Wedding rings

Image:© emaria / Fotolia

Today the wedding ring symbolizes a promise of eternal love, dedication to one another and faithfulness. Essentially, it is the physical epitome of the wedding oaths. The history of the wedding ring however is not as romantic. Throughout the ages it has symbolized different aspects of the oaths, but not all of them simultaneously. The shape of the ring stands for the promise of love and faithfulness. The circle has no beginning or end, consequently marriage is to last forever.

The earliest wedding bands were placed not on the fingers, but on the extremities. Since life expectancy was low and the ones to reach old age were few, people believed that one’s soul may leave the body at any moment, causing instant death. They have often tried out interesting superstitious ideas in order to keep the soul inside the body. For example, the husband wrapped the arms and legs of his new wife with grass, believing that this will prolong her life.

Archaeologists have discovered written documents in ancient Egypt which mention wedding bands. It appears that ancient Egyptians weaved bands of hemp and other plants, which they placed on the fingers of their wives. These plant “rings” quickly deteriorated and fell apart, which is why they had to be frequently replaced. Circles used to symbolize the undying love, as they still do today, but not faithfulness, since most Egyptians were polygamous.

Although Romans used to put rings on the fourth finger of their wives, this had nothing to do with love and mutual devotion. Wives were considered property of their husbands and the purpose of the ring was to show that to the world. The women in ancient Rome had no opinion in the choosing of their husbands. The woman was considered married once she has put the ring on her finger. Another perspective shows that the ring guarantied the rights of the Roman wife and protected her from the malice of her competitors.

Men from the Far and Middle East had a unique way of ensuring the faithfulness of their wives. They created a puzzle wedding ring that came apart if the woman tried to remove it. The ring could be reassembled, but only by one who knows the right combination. This was a widely used method of ensuring the wife’s faithfulness especially at times of war or if the husband needed to travel.

In the early years of America’s colonization, puritans believed that any form of decoration is unnecessary and immoral. Of course, that meant no wedding rings. Instead, grooms gave their brides thimbles as a symbol of undying love and the more creative of them removed part of the thimble in order to make themselves rings and bands.

The materials used for wedding rings were different throughout the years, depending mostly on the personal wealth or the country’s economic situation. Wedding rings have been fashioned out of leather, stone, aluminum and different metals. Nowadays they are almost exclusively made of gold, silver or platinum. The alternative titanium wedding bands are speedily gaining popularity.

Wedding rings for men are a relatively new thing. History shows that men have always been in a position of lordship and have owned their wives. Some of them even had harems of several wives. This is the reason why men have never before thought of bearing the burden of the symbols of marriage. This changed only recently during World War II when men wore bands to remind them of their loving wives waiting for them to return home. Today men’s wedding bands are a mandatory part of the wedding procedure.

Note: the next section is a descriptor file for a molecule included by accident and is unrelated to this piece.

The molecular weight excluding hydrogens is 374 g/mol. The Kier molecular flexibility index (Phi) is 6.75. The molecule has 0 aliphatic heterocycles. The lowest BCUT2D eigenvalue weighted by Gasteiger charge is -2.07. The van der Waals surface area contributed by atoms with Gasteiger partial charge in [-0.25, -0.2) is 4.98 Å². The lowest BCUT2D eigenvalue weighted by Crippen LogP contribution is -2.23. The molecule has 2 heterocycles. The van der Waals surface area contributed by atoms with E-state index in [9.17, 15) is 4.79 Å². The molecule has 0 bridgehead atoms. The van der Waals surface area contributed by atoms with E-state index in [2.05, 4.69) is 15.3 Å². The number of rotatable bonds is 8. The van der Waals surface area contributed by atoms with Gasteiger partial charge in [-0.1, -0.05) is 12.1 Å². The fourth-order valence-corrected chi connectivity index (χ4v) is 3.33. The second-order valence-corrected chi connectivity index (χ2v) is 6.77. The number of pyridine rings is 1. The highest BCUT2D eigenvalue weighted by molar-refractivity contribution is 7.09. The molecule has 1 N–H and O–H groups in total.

A widely spread European tradition is to engrave the name of the loved one and the date of the marriage on the wedding band, which enhances the symbolism of the jewel. In some cultures, engagement rings become wedding rings once they are engraved and shift from the right hand to the left. If the engagement ring is different than the wedding ring it can be worn at the ceremony where the wedding band is either placed above it on the same finger or on the corresponding finger of the other hand, depending on the local traditions. In other cultures, the engagement ring is taken off for the ceremony and is kept by a maid on a special tray or cushion. After the ceremony it can be placed again on another finger or on the other hand.

Style and fashion

The most popular design for a wedding ring is by far the clean golden band. Medical workers tend to go for this option, since this band is fairly easy to clean and maintain. Women usually wear thinner bands, while men wear wider ones.

In France and French-speaking countries the most popular model of a wedding ring is a weaving of three rings, symbols of faith, hope and love.

The puzzle rings mentioned above that were popular in the Far and Middle East can also be seen in Greece and Italy.

In North America many women wear two rings on the same finger – a plain wedding band and a more decorative engagement ring. Couples often buy wedding and engagement rings as a set where both rings can fit together. The Celtic wedding bands are very popular in the USA, Canada and other English-speaking countries with a number of citizens with Irish or Scottish lineage.

Bad luck

In Irish folklore there are traditions according to which if the wedding band is made of something other than gold it will bring bad luck to the newlyweds.

Other beliefs threaten that it is a bad omen if the rings do not fit perfectly. A band that is too tight is an omen for jealousy while a ring which is too loose is thought to foretell of a horrible future.

Share This Post

Related Articles

Leave a Comment

© 2020 Jewellery Passion. All rights reserved. · Entries RSS · Comments RSS